Pond construction costs can be highly variable. On a per-acre basis, large ponds are much cheaper to build than small ones. Data at the Alabama Fish Farming Center in Greensboro indicate that watershed ponds larger than 15 acres cost less than $1,000 per acre to build in ideal locations.
This includes clearing, earth fill, excavation, pipe and valve, concrete, seeding and dam gravel. Ponds smaller than 10 acres may cost as much as $1,800 per acre. Ponds on poor sites, i.e., on sites that are steep and require large dams to impound relatively small acreages, may cost $10,000 or more per acre.
The largest cost of building a pond is earthmoving. All other costs are relatively minor. Contractors in commercial catfish areas currently charge $.70 to $1.25 per cubic yard of dirt moved. Costs will no doubt continue to rise as machinery, fuel and labor costs increase.
Pond construction equipment may include the following: large and small bulldozers for clearing and final dressing of levees; self-loading scrapers or tractor-pulled pans; laser leveling and welding equipment; backhoes and hydraulic excavators; farm tractors with soil implements such as cultivators or discs; and a sheepsfoot roller (Fig. 3).
Building a watershed pond:
Following the pond design, begin by flagging the dam, emergency spillway, contours for the top of the riser, top of the dam, and the emergency spillway elevation. (Fig. 4) The contour for the top of the riser will become the actual shoreline. The dam will be built at the same elevation as the top of dam contour around the pond.
The first step in actual earthmoving will be site preparation. This involves clearing trees, removing stumps and roots, and stockpiling the topsoil which can be used to dress the dam later. Trees, stumps and roots should never be buried inside the pond or near the dam.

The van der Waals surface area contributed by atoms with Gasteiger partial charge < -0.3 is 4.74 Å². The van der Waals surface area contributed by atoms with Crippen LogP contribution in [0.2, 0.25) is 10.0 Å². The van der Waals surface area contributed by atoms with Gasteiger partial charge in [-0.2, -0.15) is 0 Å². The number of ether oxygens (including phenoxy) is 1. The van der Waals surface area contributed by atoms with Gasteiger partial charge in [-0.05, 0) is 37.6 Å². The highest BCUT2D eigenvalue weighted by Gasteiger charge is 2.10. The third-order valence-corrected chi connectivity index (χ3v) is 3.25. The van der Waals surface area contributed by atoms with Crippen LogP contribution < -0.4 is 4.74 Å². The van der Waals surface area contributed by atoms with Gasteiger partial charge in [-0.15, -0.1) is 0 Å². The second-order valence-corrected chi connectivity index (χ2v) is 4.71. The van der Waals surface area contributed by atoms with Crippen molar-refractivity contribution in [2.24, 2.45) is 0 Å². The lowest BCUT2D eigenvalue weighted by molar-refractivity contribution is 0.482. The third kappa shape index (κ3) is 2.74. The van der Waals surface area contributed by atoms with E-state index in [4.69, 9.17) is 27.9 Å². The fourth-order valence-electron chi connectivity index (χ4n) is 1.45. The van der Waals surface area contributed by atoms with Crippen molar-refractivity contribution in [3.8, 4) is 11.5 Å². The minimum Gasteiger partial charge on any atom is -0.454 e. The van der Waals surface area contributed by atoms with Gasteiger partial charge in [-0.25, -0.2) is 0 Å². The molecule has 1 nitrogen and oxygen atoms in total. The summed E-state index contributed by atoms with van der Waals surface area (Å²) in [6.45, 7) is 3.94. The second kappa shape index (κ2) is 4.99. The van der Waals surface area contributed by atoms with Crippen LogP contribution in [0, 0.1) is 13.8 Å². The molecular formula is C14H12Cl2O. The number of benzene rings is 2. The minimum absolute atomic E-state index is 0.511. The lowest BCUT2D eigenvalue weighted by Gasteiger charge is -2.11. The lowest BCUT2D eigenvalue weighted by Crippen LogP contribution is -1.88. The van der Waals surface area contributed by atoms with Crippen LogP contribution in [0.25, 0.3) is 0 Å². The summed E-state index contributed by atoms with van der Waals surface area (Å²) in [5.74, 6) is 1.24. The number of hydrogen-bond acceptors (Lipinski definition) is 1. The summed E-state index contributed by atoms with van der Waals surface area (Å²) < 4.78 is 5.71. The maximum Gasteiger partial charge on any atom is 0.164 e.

Some landowners have used portable saw mills to recoup some of the costs of removing valuable timber. Check with a local power saw shop for names. The next step is dam construction. A cutoff trench is excavated along the centerline of the dam; it extends up each abutment as far as there is any pervious material that might allow seepage (Fig. 5).
Any potential seepage must be prevented to avoid water loss and failure of the dam. The bottom of the trench should be at least 8 feet wide with sides no steeper than 1:1. Old stream channels running through the dam should be cleaned out. All stones, gravel, sand, sediment or anything else that would prevent bonding of the earth fill and dam foundation must be removed.
Before filling the cutoff trench with the best available clay soil, the trench may have to be pumped out and lightly scarified. The clay fill should be compacted tightly as each layer is added to the trench. If properly compacted, the clay will strengthen the dam.
Eventually the trench will be filled and then the remaining dam core will be constructed above ground. The core of the dam must be as high as the permanent water elevation. Allow 5 to 10 percent for settlement.
Soil moisture and compaction:
Good compaction requires suitable moisture and compactive effort. The dam must be built gradually in layers of 6 to 8 inches and each layer packed with heavy equipment or sheepsfoot rollers.
The soil used in the dam must be free of all vegetation, roots and large rocks. Soil moisture is critical. Soil too wet or too dry will not adequately compact no matter how many times it’s run over. If the soil is so dry it can’t be hand molded, stop construction or add water with large tank sprayers.
If the soil is so wet that it adheres to construction equipment, stop or, if possible, find drier material. Most dam seepage problems occur because dams were built during drought conditions.
Gregory N. Whitis